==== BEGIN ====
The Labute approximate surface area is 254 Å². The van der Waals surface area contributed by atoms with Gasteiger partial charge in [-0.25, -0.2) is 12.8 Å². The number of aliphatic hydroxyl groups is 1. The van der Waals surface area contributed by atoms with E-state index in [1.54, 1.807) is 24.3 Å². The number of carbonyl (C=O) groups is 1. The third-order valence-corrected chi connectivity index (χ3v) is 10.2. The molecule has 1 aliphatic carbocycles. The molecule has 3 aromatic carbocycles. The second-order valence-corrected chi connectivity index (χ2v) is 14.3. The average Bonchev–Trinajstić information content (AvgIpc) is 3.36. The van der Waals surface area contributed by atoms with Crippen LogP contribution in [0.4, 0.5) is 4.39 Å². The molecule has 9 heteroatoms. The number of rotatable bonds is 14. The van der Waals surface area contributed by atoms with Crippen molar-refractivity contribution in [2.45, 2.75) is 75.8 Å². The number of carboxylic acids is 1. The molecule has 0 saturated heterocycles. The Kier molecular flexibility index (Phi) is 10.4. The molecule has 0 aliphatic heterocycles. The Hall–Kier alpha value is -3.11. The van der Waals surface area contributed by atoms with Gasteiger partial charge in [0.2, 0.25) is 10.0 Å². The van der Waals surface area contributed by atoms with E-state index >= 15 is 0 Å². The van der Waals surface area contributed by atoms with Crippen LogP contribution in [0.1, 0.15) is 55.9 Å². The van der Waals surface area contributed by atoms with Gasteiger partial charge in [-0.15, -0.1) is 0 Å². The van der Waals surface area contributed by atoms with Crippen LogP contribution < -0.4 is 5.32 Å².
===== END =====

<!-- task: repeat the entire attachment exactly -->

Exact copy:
The Labute approximate surface area is 254 Å². The van der Waals surface area contributed by atoms with Gasteiger partial charge in [-0.25, -0.2) is 12.8 Å². The number of aliphatic hydroxyl groups is 1. The van der Waals surface area contributed by atoms with E-state index in [1.54, 1.807) is 24.3 Å². The number of carbonyl (C=O) groups is 1. The third-order valence-corrected chi connectivity index (χ3v) is 10.2. The molecule has 1 aliphatic carbocycles. The molecule has 3 aromatic carbocycles. The second-order valence-corrected chi connectivity index (χ2v) is 14.3. The average Bonchev–Trinajstić information content (AvgIpc) is 3.36. The van der Waals surface area contributed by atoms with Crippen LogP contribution in [0.4, 0.5) is 4.39 Å². The molecule has 9 heteroatoms. The number of rotatable bonds is 14. The van der Waals surface area contributed by atoms with Crippen molar-refractivity contribution in [2.45, 2.75) is 75.8 Å². The number of carboxylic acids is 1. The molecule has 0 saturated heterocycles. The Kier molecular flexibility index (Phi) is 10.4. The molecule has 0 aliphatic heterocycles. The Hall–Kier alpha value is -3.11. The van der Waals surface area contributed by atoms with Gasteiger partial charge in [0.2, 0.25) is 10.0 Å². The van der Waals surface area contributed by atoms with E-state index >= 15 is 0 Å². The van der Waals surface area contributed by atoms with Crippen LogP contribution in [0.1, 0.15) is 55.9 Å². The van der Waals surface area contributed by atoms with Gasteiger partial charge in [-0.15, -0.1) is 0 Å². The van der Waals surface area contributed by atoms with Crippen LogP contribution < -0.4 is 5.32 Å².